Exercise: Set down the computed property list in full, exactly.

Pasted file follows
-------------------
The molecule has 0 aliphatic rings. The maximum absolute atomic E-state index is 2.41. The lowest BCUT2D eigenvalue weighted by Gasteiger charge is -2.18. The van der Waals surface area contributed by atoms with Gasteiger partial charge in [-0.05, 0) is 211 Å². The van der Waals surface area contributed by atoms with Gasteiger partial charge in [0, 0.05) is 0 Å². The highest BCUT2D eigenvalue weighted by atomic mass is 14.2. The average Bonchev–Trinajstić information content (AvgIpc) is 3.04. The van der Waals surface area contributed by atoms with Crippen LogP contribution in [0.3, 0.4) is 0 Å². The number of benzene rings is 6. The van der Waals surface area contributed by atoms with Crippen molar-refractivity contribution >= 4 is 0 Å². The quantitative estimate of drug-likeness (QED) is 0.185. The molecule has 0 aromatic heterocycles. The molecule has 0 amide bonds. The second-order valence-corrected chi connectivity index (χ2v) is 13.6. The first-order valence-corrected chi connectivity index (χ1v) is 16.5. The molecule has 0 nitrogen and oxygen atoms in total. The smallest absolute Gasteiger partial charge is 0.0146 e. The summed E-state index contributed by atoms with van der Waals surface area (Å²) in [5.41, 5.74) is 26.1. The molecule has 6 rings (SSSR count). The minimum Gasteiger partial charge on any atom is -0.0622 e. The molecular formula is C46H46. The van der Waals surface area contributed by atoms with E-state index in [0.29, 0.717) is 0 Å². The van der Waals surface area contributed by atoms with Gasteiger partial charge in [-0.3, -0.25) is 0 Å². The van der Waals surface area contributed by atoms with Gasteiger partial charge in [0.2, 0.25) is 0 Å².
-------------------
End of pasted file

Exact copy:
The molecule has 0 aliphatic rings. The maximum absolute atomic E-state index is 2.41. The lowest BCUT2D eigenvalue weighted by Gasteiger charge is -2.18. The van der Waals surface area contributed by atoms with Gasteiger partial charge in [-0.05, 0) is 211 Å². The van der Waals surface area contributed by atoms with Gasteiger partial charge in [0, 0.05) is 0 Å². The highest BCUT2D eigenvalue weighted by atomic mass is 14.2. The average Bonchev–Trinajstić information content (AvgIpc) is 3.04. The van der Waals surface area contributed by atoms with Crippen LogP contribution in [0.3, 0.4) is 0 Å². The number of benzene rings is 6. The van der Waals surface area contributed by atoms with Crippen molar-refractivity contribution >= 4 is 0 Å². The quantitative estimate of drug-likeness (QED) is 0.185. The molecule has 0 aromatic heterocycles. The molecule has 0 amide bonds. The second-order valence-corrected chi connectivity index (χ2v) is 13.6. The first-order valence-corrected chi connectivity index (χ1v) is 16.5. The molecule has 0 nitrogen and oxygen atoms in total. The smallest absolute Gasteiger partial charge is 0.0146 e. The summed E-state index contributed by atoms with van der Waals surface area (Å²) in [5.41, 5.74) is 26.1. The molecule has 6 rings (SSSR count). The minimum Gasteiger partial charge on any atom is -0.0622 e. The molecular formula is C46H46. The van der Waals surface area contributed by atoms with E-state index in [0.29, 0.717) is 0 Å². The van der Waals surface area contributed by atoms with Gasteiger partial charge in [-0.3, -0.25) is 0 Å². The van der Waals surface area contributed by atoms with Gasteiger partial charge in [0.2, 0.25) is 0 Å².